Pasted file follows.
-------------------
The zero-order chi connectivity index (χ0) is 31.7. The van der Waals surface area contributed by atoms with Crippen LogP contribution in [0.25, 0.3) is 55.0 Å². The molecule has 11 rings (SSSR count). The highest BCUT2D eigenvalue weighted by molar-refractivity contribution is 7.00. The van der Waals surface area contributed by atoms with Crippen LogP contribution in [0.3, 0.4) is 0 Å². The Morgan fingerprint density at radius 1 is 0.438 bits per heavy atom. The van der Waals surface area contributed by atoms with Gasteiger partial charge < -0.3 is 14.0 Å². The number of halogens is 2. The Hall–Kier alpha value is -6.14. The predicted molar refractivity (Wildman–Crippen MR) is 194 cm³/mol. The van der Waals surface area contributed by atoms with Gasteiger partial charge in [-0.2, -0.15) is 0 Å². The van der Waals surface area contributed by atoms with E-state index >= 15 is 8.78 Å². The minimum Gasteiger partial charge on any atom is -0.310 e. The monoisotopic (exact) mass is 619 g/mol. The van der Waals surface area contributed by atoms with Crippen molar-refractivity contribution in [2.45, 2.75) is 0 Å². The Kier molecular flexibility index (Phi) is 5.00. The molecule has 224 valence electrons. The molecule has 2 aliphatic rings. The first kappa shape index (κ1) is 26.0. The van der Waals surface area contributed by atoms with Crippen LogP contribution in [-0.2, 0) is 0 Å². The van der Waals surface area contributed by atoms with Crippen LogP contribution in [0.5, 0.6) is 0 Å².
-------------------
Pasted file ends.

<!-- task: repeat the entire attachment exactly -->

The zero-order chi connectivity index (χ0) is 31.7. The van der Waals surface area contributed by atoms with Crippen LogP contribution in [0.25, 0.3) is 55.0 Å². The molecule has 11 rings (SSSR count). The highest BCUT2D eigenvalue weighted by molar-refractivity contribution is 7.00. The van der Waals surface area contributed by atoms with Crippen LogP contribution in [0.3, 0.4) is 0 Å². The Morgan fingerprint density at radius 1 is 0.438 bits per heavy atom. The van der Waals surface area contributed by atoms with Gasteiger partial charge < -0.3 is 14.0 Å². The number of halogens is 2. The Hall–Kier alpha value is -6.14. The predicted molar refractivity (Wildman–Crippen MR) is 194 cm³/mol. The van der Waals surface area contributed by atoms with Gasteiger partial charge in [-0.2, -0.15) is 0 Å². The van der Waals surface area contributed by atoms with E-state index >= 15 is 8.78 Å². The minimum Gasteiger partial charge on any atom is -0.310 e. The monoisotopic (exact) mass is 619 g/mol. The van der Waals surface area contributed by atoms with Crippen molar-refractivity contribution in [2.45, 2.75) is 0 Å². The Kier molecular flexibility index (Phi) is 5.00. The molecule has 224 valence electrons. The molecule has 2 aliphatic rings. The first kappa shape index (κ1) is 26.0. The van der Waals surface area contributed by atoms with Crippen LogP contribution in [-0.2, 0) is 0 Å². The van der Waals surface area contributed by atoms with Crippen LogP contribution in [0.5, 0.6) is 0 Å².